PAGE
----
The confessions provided by Oleksandr Malofeyev, a Ukrainian national settled in Russia, cannot be regarded as any more reliable. Malofeyev was already serving a 23-year sentence in a Russian prison. As an HIV positive drug addict with hepatitis B, C and tuberculosis, it would be easy to put pressure on him by threatening to withdraw his treatment.
The trial is now taking place without either of the two defendants. Karpyuk was removed at one of the first hearings in October 2015 for his open contempt of the proceedings, Klykh on Feb 8 this year.
At the previous hearing on March 9, Alexander Cherkasov, head of the Memorial HRC Council, gave evidence as witness for the defence.
His testimony was vital since it concerned the actual facts around the storming of Grozny by federal forces during the winter of 1994-95, the deaths of Russian soldiers and the allegations of torture against POWs. Cherkasov himself was involved at the time of the first war in Chechnya with searching for people who were missing and in building a database of information. Many of the questions which the defence put were, however, rejected by the judge.
The testimony certainly unravels the prosecution’s case since they place in doubt the historical accuracy of Malofeyev’s account of battles. At the time in question, it appears that there were no Russian units near Minutka Square, as alleged. Malofeyev claimed also that Ukrainian fighters had tortured captured Russian soldiers in a particular street in February 1995. At that time the place he mentioned was far into the rear of the Russian forces. Citing information received at the time, Cherkasov was able to say that there was nothing that would confirm the tales of torture and extrajudicial executions presented by the prosecution. He pointed out also that the investigators had not provided any information as to bodies found with marks of torture, or of the identity of the victims.
Of the 30 Russian soldiers whom Russia is claiming Karpyuk and Klykh killed, 18 died in another place altogether, and a further eleven were not killed by gunfire, as the prosecution claims.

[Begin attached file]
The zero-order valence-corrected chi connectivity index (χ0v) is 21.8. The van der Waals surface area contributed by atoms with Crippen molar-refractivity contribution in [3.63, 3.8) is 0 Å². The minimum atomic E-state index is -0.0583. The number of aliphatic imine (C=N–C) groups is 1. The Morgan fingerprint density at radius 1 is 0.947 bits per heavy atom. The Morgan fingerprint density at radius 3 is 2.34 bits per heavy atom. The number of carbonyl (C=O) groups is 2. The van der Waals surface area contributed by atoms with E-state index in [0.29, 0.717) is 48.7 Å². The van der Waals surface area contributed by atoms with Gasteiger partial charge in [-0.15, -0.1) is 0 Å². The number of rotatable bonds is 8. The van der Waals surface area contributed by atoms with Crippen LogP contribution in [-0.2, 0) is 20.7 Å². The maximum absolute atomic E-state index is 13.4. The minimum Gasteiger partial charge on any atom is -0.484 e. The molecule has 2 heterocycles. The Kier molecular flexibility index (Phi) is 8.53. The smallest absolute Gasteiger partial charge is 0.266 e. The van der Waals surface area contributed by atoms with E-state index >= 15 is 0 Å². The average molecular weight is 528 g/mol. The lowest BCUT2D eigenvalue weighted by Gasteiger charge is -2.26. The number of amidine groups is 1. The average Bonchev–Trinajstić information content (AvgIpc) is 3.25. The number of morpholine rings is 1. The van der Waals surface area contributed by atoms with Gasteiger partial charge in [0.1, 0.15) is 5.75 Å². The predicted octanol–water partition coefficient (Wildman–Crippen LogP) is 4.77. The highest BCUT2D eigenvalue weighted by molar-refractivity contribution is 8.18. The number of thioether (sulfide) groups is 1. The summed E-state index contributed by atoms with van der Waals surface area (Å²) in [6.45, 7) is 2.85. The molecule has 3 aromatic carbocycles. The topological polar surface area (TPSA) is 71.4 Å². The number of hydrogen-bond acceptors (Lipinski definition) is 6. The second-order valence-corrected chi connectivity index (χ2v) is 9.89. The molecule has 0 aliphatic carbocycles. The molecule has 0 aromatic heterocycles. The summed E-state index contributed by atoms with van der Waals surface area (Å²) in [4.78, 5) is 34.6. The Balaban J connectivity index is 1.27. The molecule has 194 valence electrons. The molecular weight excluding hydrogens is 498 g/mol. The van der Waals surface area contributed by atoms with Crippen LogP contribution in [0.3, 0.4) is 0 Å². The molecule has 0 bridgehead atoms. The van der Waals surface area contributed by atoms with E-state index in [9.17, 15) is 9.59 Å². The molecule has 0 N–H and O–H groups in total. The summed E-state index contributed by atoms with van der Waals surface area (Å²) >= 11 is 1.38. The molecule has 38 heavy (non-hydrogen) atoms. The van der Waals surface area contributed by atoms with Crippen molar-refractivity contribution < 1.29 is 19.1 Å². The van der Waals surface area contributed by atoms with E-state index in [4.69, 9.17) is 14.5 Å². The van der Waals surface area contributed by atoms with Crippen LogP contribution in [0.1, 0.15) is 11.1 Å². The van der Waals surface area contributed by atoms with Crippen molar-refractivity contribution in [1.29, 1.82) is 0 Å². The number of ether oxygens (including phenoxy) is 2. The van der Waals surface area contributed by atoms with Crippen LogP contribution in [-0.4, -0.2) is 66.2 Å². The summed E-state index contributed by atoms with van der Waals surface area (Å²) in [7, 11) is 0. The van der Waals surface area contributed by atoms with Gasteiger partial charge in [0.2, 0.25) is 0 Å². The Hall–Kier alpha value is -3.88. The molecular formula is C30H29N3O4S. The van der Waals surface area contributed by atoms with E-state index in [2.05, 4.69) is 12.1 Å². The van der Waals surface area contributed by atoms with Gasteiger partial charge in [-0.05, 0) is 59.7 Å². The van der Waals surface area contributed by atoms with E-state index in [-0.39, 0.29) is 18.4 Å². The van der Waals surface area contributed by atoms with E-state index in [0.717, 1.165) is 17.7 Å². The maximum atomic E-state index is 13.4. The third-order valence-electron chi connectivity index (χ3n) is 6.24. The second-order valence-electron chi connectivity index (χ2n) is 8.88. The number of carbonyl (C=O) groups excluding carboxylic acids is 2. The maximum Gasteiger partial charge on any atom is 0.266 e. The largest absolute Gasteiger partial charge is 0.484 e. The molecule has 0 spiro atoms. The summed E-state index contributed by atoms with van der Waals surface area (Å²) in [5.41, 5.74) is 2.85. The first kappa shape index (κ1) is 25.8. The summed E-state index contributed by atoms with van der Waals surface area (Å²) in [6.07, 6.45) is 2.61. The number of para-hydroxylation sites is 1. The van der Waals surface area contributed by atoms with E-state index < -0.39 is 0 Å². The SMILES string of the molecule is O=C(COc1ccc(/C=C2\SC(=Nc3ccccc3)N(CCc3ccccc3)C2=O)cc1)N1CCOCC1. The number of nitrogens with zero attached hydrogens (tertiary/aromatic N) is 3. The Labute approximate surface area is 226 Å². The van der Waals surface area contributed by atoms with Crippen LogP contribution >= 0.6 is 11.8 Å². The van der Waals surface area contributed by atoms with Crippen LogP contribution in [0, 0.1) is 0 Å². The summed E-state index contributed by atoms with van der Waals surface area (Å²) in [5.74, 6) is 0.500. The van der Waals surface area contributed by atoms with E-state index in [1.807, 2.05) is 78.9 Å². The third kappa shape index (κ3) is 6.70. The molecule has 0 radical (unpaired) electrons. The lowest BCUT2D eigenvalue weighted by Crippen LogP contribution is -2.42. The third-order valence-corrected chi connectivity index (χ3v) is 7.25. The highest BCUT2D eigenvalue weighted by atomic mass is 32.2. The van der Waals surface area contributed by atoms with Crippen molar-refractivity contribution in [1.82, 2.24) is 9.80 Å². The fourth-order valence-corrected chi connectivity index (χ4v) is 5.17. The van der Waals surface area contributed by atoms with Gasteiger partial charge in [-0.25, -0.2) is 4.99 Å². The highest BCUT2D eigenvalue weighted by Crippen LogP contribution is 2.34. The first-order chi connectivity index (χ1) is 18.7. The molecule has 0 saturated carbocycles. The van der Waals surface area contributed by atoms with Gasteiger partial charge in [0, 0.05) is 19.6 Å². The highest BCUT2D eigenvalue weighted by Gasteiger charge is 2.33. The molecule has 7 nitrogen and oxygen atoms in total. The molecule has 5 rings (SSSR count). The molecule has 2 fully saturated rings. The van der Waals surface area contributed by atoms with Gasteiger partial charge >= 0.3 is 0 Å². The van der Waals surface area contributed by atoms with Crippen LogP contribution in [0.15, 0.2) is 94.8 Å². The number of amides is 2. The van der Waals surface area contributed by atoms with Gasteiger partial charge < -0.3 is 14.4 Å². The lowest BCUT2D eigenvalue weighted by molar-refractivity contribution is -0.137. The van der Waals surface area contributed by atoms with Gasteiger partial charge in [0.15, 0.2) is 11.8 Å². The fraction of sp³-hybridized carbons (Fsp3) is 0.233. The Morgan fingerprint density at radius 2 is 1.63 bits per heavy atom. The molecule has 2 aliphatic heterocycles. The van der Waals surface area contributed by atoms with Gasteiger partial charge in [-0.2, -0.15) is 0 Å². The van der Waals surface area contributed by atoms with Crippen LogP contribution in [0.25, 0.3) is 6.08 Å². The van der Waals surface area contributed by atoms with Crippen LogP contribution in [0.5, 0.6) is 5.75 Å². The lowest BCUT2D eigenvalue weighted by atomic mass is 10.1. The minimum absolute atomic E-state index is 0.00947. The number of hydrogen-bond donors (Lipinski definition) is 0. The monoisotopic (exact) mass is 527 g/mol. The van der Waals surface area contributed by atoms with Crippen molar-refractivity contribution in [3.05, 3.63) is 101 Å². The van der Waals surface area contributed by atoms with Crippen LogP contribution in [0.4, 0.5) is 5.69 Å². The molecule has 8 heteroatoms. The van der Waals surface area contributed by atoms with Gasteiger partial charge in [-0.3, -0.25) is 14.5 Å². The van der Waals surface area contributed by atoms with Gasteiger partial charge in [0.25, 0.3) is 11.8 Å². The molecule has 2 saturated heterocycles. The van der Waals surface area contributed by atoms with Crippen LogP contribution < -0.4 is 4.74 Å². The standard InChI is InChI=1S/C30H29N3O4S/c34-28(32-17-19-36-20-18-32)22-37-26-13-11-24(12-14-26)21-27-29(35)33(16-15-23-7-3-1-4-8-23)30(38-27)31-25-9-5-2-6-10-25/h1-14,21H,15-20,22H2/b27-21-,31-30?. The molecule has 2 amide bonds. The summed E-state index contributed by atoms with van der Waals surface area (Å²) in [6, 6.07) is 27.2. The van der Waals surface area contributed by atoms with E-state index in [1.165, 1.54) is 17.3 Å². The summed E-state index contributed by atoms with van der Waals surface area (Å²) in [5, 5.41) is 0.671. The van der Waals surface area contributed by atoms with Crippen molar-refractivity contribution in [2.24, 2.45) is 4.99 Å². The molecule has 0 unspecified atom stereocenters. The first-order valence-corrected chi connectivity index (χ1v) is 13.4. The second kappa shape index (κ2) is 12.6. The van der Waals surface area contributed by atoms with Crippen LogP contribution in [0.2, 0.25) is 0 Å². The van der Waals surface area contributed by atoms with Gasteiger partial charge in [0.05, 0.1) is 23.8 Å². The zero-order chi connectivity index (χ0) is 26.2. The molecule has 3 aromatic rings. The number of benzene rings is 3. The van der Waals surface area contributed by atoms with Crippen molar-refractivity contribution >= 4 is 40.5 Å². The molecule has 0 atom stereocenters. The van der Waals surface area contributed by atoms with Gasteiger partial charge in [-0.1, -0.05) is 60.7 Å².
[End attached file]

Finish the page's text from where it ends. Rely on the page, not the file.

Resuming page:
The judge interrupted Cherkasov a number of times, claiming that he was not answering the questions but leading them on “journeys through history”.
The history in question proves the men’s innocence. This was most likely why Judge Ismailov rejected the application to include Memorial HRC’s four-part analysis to the case material.
More details about the Memorial analysis here:
Mykola Karpyuk was able to pass a letter out addressed to his brothers and to Ukrainians. He writes how deeply moved he has been by the solidarity and support shown and sends greetings to Ukraine. Do not be too upset that they were not allowed to meet, he says, since with his heart, soul, his very being he is with them. “We are a great nation, and therefore victory will be ours”, he writes.
Please write to the men - even a single sentence or two will send an important message both to them, and to the Russian authorities, that they are not forgotten.
The addresses: Mykola Karpyuk (in Russian Nikolai)
364037, г. Грозный, Ленинский р-он, ул. Кунта-Хаджи Кишиева, 2. Следственный изолятор №1, Карпюку, Николаю (1964)
364037, г. Грозный, Ленинский р-он, ул. Кунта-Хаджи Кишиева, 2. Следственный изолятор №1, Клыху, Станиславу (1974)
Or send your letters to post.rozuznik[at]gmail.com, a civic initiative helping to get mail to Russian-held political prisoners They will deal with writing the envelope and sending it on. .
If you are unable to write in Russian, the following would be quite sufficient:
Желаем здоровья, мужества и терпения, надеемся на скорое освобождение.
(we wish you good health, courage and patience and hope that you will soon be released).